What the purple and gold have taught me about humility and motivation
Sweet strokes and demoralizing dunks dazzled fans at Staples Center on March 7. And yet, as delicious as that sounds, the game was anything but appetizing. The Clippers furiously ripped apart the last-place Lakers in a 48-point blowout.
To put it nicely, the Lakers have had a rough season. They lost, regained and then lost again their fearless leader, Kobe Bryant. Then, the rest of their roster dropped like flies due to injuries and illnesses.
As I’ve proclaimed on Twitter, the Lakers are dead. The season isn’t over however, they still have 18 more games. With the Lakers in this foreign state, I’m going to take this opportunity to use the ragtag team as a metaphor for life.
The Lakers have fallen from grace. In the span of five years, they have gone from championship winners to playoff contenders to irrelevancy. The franchise demands nothing less than perfection, and the fall has been long and hard.
Watching the purple and gold flailing has highlighted a key facet in my mind: the importance of humility. When the fans start filing out and people stop tuning in, hiding in the locker room is not an option. When the front office conducts trade talks behind your back, throwing tantrums is not acceptable. There are no excuses.
The best choice of action for the Lakers in this situation is for them to swallow their pride and ride out the storm. The team lacks talent, which means even a maximum effort could result in a loss.
Likewise, life presents similar scenarios. Days turn into struggles, people double cross you and even personal victories can feel tainted by a sour season. Oftentimes, the jabs that hurt the most are the invisible ones: the barely audible whispers on the sidelines and the glare of empty seats.
All hope feels lost, but there is a bright spot. Being knocked down to such a low point is a vehement reminder to never take anything for granted. Championship success should be celebrated tastefully rather than brashly. Treat teammates and competitors with respect because who knows what will happen a decade from now.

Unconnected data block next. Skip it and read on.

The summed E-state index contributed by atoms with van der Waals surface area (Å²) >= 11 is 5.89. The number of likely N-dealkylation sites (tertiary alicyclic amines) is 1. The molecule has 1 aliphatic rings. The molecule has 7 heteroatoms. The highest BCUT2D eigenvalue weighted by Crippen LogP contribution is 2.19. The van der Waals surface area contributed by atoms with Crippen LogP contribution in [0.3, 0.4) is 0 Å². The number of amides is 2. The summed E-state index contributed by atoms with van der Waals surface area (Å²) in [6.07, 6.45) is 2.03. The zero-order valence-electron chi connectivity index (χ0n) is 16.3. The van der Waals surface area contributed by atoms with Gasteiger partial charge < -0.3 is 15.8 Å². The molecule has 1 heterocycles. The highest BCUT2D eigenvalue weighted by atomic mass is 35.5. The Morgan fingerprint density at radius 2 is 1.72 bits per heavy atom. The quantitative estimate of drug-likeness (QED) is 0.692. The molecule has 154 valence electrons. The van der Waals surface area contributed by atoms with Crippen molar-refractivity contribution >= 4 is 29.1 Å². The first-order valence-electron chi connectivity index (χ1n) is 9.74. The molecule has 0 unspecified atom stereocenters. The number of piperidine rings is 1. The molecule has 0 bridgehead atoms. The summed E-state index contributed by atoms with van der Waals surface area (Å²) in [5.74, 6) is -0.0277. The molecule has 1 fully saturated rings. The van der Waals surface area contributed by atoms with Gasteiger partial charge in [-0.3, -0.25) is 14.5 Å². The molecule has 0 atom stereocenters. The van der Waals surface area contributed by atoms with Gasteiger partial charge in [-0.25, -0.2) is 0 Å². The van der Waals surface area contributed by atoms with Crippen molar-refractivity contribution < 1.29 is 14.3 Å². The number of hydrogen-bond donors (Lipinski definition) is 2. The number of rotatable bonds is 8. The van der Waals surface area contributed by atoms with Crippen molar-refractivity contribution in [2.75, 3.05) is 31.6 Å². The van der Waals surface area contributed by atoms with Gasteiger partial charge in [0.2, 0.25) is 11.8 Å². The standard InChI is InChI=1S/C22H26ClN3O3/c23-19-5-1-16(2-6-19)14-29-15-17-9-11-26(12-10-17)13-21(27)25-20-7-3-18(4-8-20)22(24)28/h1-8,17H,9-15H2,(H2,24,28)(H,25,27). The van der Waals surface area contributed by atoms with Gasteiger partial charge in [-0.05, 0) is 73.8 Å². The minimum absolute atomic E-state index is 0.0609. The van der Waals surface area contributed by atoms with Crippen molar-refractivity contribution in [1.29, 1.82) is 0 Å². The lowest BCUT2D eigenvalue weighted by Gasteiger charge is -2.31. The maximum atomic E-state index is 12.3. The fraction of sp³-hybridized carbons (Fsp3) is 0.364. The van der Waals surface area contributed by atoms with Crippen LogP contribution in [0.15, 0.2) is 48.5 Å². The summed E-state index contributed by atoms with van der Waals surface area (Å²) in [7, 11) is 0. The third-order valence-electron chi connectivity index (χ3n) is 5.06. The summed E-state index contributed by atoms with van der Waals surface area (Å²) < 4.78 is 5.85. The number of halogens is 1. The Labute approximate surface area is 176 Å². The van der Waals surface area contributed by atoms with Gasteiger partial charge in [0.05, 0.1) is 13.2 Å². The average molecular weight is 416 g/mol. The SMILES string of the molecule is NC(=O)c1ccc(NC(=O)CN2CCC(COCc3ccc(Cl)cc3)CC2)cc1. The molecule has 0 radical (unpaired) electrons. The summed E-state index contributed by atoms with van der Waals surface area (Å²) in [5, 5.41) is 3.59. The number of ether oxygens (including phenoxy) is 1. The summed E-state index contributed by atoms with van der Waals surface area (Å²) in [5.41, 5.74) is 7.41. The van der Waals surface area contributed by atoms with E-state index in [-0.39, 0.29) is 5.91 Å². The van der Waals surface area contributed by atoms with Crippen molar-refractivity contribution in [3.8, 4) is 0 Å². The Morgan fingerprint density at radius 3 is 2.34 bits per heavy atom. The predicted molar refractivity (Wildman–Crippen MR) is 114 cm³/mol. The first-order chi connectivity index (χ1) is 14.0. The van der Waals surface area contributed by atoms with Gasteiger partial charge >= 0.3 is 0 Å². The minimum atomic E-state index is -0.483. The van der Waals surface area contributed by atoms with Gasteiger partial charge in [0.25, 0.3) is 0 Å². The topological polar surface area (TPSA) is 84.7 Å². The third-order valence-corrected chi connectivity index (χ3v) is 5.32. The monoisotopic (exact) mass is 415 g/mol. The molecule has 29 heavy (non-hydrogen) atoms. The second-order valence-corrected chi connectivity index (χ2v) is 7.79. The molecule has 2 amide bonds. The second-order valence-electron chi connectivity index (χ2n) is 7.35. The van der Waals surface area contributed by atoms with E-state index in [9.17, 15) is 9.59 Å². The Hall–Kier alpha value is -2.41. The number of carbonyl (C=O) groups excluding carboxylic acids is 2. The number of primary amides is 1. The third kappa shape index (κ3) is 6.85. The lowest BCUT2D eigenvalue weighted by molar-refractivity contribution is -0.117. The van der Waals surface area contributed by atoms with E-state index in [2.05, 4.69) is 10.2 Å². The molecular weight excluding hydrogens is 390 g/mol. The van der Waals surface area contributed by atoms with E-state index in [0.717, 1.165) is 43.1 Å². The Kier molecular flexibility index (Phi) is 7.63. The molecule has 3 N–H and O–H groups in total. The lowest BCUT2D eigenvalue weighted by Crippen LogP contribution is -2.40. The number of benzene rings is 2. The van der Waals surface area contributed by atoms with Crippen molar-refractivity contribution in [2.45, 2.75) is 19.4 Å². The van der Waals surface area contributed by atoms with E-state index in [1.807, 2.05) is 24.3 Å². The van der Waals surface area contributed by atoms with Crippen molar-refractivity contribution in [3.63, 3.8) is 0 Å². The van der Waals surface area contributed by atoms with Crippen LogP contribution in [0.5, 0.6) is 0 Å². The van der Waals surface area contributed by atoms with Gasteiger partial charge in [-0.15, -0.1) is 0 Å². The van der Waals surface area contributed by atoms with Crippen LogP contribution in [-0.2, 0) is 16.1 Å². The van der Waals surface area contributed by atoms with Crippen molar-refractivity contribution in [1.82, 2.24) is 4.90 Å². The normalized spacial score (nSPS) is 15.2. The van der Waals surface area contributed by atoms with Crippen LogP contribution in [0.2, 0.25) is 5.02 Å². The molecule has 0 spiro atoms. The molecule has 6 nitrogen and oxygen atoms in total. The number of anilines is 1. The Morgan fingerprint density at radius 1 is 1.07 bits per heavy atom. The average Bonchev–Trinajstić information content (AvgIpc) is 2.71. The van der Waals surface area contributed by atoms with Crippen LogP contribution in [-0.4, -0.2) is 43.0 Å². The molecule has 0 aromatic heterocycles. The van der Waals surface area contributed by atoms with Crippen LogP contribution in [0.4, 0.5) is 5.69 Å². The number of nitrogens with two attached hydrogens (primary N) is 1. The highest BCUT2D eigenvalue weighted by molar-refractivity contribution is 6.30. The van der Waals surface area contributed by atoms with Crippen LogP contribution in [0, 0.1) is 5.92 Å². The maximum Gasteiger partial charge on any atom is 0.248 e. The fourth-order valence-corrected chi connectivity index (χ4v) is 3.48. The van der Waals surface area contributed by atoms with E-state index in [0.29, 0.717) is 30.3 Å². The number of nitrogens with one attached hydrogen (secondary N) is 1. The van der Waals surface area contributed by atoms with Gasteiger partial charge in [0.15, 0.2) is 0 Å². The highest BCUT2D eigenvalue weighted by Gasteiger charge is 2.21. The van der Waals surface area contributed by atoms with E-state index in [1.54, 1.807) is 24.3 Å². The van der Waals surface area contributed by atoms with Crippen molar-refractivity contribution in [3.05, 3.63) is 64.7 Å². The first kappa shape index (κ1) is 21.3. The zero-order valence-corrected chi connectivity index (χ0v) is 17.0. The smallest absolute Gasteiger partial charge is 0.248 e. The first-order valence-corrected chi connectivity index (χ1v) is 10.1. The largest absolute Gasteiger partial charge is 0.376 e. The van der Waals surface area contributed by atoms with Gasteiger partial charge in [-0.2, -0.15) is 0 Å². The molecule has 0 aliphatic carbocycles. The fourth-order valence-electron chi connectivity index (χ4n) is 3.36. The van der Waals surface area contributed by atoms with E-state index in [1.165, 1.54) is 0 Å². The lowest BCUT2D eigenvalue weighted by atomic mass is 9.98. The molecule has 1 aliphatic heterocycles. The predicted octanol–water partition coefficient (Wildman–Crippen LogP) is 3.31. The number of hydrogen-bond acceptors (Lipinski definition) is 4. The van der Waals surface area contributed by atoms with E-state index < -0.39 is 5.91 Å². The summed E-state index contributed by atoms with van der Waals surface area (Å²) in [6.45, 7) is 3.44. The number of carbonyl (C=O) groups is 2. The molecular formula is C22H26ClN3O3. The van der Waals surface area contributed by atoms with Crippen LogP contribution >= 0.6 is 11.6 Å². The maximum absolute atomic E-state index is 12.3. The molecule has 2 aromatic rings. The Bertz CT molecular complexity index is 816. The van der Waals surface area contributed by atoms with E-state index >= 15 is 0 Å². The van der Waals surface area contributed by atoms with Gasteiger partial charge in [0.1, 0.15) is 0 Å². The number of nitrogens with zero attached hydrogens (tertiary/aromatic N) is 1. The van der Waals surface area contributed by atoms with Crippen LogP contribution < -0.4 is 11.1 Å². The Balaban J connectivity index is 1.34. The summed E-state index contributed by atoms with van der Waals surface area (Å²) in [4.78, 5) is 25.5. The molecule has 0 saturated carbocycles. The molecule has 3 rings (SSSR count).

An individual currently overlooked could end up a superstar in five years’ time. Humility can translate into tactful motivation. Kobe tweeted a “thank you” to the Clippers for beating down on his team after the embarrassing loss, then in a Power 106 radio interview said, “Revenge is sweet and it’s quick.” Kobe has been knocked down in the past (and successfully bounced back up), and I’m inclined to reverentially follow his lead — to ascend the persistent haters and use futile positions as fuel to work harder to improve.
Granted, the Black Mamba earned his keep through 17 years in the NBA, and as a junior in college, I haven’t tasted anything close to that amount of success. And although I played on an awful high school basketball team, I can’t say I’ve experienced the raw disappointment of a nationally televised 48-point home court loss.
What I can do is relate and remember: At the end of a fruitless season or upon completing a strenuous challenge, the humility learned and motivation gained is invaluable.
As published in the Pepperdine University student-publication, the Graphic.